You seem worried. Do not be; this burly fellow is merely our waiter, and there is no need to reach under your jacket, I assume to grasp your wallet, as we will pay him later, when we are done. Would you prefer regular tea, with milk and sugar, or green tea, or perhaps their more fragrant specialty, Kashmiri tea? Excellent choice. I will have the same, and perhaps a plate of jalebis as well. There. He has gone. I must admit, he is a rather intimidating chap. But irreproachably polite: you would have been surprised by the sweetness of his speech, if only you understood Urdu. Where were we? Ah yes, Underwood Samson. On the day of my interview, I was uncharacteristically nervous. They had sent a single interviewer, and he received us in a room at the Nassau Inn, an ordinary room, mind you, not a suite; they knew we were sufficiently impressed already. When my turn came, I entered and found a man physically not unlike yourself; he, too, had the look of a seasoned army officer. “Changez?” he said, and I nodded, for that is indeed my name. “Come on in and take a seat.” His name was Jim, he told me, and I had precisely fifty minutes to convince him to offer me a job. “Sell yourself,” he said. “What makes you special?” I began with my transcript, pointing out that I was on track to graduate summa cum laude, that I had, as I have mentioned, yet to receive a single B. “I’m sure you’re smart,” he said, “but none of the people I’m talking to today has any Bs.” This, for me, was an unsettling revelation. I told him that I was tenacious, that after injuring my knee I had made it through physiotherapy in half the time the doctors expected, and while I could no longer play varsity soccer, I could once again run a mile in less than six minutes. “That’s good,” he said, and for the first time it seemed to me I had made something of an impression on him, when he added, “but what else?”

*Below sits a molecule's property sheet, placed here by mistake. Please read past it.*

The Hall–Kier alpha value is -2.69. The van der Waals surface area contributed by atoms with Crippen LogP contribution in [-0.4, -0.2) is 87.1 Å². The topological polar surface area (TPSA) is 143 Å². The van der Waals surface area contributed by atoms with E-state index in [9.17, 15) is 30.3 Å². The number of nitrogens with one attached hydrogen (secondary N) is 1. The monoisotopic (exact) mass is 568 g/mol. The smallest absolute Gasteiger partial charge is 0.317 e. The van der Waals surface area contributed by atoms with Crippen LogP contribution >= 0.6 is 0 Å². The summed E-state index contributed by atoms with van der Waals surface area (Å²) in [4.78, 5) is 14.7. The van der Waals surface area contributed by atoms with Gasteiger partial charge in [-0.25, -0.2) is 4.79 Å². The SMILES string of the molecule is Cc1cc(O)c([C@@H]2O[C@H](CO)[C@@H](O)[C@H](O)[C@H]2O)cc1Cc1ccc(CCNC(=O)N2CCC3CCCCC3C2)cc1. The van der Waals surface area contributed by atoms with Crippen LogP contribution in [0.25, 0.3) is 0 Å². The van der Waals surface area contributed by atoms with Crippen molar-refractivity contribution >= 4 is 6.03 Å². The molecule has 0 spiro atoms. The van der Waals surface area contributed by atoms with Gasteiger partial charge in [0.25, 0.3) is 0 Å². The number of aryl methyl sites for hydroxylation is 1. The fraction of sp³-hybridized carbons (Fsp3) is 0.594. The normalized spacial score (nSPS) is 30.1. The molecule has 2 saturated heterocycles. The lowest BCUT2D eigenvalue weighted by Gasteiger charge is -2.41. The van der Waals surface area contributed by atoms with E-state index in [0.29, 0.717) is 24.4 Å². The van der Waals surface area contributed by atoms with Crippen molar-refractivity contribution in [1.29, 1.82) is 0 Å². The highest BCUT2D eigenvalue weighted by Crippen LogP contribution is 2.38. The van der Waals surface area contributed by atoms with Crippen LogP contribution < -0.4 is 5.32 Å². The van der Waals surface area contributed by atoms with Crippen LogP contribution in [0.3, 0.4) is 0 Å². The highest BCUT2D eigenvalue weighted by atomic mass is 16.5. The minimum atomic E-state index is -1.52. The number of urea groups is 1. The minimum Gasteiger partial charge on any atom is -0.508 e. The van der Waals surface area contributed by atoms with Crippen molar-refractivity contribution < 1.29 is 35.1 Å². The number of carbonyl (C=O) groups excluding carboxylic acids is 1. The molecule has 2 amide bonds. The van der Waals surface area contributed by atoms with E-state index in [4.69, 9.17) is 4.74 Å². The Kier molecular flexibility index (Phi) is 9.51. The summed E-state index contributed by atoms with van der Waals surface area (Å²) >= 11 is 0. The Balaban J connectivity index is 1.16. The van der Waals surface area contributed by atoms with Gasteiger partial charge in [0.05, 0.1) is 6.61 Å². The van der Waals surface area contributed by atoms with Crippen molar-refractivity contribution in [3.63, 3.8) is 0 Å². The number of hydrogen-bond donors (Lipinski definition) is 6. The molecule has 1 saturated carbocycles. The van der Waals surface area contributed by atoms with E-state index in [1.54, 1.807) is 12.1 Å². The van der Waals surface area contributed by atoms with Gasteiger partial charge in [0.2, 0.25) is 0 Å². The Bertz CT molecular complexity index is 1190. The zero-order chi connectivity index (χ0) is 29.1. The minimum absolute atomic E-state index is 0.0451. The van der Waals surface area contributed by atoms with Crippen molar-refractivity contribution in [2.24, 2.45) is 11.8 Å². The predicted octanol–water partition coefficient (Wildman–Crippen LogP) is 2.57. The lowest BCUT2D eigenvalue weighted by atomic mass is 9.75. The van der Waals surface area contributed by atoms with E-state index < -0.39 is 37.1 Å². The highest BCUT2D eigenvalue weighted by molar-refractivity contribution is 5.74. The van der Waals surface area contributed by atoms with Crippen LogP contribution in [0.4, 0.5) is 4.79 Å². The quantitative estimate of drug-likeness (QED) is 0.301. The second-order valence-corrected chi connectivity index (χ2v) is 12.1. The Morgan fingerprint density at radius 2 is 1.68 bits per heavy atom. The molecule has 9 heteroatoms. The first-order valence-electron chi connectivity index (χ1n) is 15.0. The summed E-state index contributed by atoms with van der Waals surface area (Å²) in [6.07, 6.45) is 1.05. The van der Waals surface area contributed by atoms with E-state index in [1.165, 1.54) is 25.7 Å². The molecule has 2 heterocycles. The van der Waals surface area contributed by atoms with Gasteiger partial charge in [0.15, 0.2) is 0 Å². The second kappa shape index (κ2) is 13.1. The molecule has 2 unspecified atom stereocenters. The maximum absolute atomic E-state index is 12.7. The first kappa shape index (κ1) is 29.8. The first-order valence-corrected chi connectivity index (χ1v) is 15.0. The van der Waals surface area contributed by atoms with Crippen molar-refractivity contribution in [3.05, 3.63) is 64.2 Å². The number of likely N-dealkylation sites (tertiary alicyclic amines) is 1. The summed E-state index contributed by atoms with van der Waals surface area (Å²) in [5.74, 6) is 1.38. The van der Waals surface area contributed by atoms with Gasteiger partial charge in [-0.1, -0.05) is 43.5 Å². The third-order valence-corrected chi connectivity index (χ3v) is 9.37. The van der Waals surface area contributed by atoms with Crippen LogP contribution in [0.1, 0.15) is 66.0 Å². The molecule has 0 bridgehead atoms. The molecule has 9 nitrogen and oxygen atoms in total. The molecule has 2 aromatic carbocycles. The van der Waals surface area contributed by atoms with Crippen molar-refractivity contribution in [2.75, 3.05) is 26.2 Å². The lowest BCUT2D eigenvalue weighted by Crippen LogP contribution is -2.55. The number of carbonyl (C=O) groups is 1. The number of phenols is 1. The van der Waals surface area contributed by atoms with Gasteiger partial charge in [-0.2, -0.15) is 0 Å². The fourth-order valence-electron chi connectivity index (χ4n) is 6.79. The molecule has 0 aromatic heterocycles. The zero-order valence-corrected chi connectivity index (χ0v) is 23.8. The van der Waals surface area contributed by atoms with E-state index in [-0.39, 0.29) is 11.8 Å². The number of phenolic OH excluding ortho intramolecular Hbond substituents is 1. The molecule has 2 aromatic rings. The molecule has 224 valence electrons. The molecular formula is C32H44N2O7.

I fell silent. I am, as you can see, normally quite happy to chat, but in that moment I did not know what to say. I watched him watch me, trying to understand what he was looking for. He glanced down at my résumé, which was lying between us on the table, and then back up again. His eyes were cold, a pale blue, and judgmental, not in the way that word is normally used, but in the sense of being professionally appraising, like a jeweler’s when he inspects out of curiosity a diamond he intends neither to buy nor to sell. Finally, after some time had passedit could not have been more than a minute, but it felt longerhe said, “Tell me something. Where are you from?”
Copyright © 2007 by Mohsin Hamid